Identifying Travel Patterns Improves Ad Targeting For Other Categories

If you market to travelers, which many marketers do, considering lifestyles shouldn't be an option. Travel plans can tell marketers a lot about a consumer’s lifestyle and buying habits such as the type of climate they prefer, annual amount they will spend on non-discretionary items, and preferences for either low-dollar or high-dollar brands.

Many using travel audience data have increased their use of programmatic media to reach consumers.

In fact half of travel brands now buy ads through programmatic channels to reach consumers across a variety of markets. Ad spend through this service is estimated to reach $8.2 billion by 2020, according to Eyeota, which aggregates data on about 4 billion unique profiles worldwide.

Eyeota’s recent study, "Eye On: Travel" analyzes Eyeota data expenditures from more than 427 brands that target travel audiences across more than 2,300 campaigns in about 50 countries. Campaigns are split into four sub-categories: Family, Budget, Business, and Luxury.



For family travelers, which have become the most-desired audience segment, convenience is a top factor influencing their purchase. Some 49% look to explore new places and 42% want to relax and unwind, and they are also ethical and price-driven. Most go to theme or nature parks looking for entertainment, food and sports to spend time with family and friends.

This segment responds to television advertisements, celebrities and movies that have to do with family, lifestyle and parenting. They are 41% more likely than average to shop on Black Friday and Cyber Monday, and tend to book travel plans within three months of departure.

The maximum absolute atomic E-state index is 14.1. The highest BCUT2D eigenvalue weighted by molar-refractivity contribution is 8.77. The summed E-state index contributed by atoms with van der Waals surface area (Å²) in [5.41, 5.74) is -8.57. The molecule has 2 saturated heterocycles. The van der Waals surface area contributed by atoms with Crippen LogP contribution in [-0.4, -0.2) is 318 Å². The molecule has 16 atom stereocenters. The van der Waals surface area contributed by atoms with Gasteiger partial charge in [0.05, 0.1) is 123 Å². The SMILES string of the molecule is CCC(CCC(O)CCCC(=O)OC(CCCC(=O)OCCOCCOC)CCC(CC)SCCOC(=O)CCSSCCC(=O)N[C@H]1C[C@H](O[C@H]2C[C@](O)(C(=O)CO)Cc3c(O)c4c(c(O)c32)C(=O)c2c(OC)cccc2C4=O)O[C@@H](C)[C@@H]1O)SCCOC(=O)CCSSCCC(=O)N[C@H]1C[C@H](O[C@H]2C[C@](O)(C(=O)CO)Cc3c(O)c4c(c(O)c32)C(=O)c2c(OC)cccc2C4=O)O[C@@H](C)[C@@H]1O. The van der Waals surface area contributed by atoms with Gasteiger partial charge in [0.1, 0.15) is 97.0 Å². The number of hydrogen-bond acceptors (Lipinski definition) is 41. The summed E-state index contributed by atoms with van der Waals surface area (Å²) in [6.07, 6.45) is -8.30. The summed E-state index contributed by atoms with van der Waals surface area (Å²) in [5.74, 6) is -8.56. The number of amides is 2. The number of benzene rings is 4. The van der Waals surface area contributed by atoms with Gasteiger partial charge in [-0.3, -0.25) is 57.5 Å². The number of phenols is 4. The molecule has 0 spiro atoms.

Budget travelers are 77% more likely than average to consider personal recommendations when planning a holiday trip. They plan vacations around deals, tend to pick a beach or exotic destination, and consider family, food, music, blogs and social media top interests.

Luxury travelers are 40% more likely to be driven by ethics. They are loyal. Mountain and ski resorts, along with anything related to nature and breach are their top destinations. They show a high interest in news, culture and arts, and fashion and style.

With lifestyle data in hand, marketers can target specific groups. For example, consumer product goods retailers can target family travel planners with outdoor and summer products like mosquito repellent or sunscreen, based on their interests in going to attractions, theme or nature parks.

Ecommece sites can target budget travelers with sales discounts and deals. Music festival organizers can target luxury travelers based on their interest in culture and arts.

In other interesting stats, top travel holidays in the U.S. are Independence Day, with consumers spending about $3.68 billion during this period; Memorial Day, $2.93 billion; and Labor Day weekend, $2.8 billion, according to 2017 data from Adobe Digital Insights.



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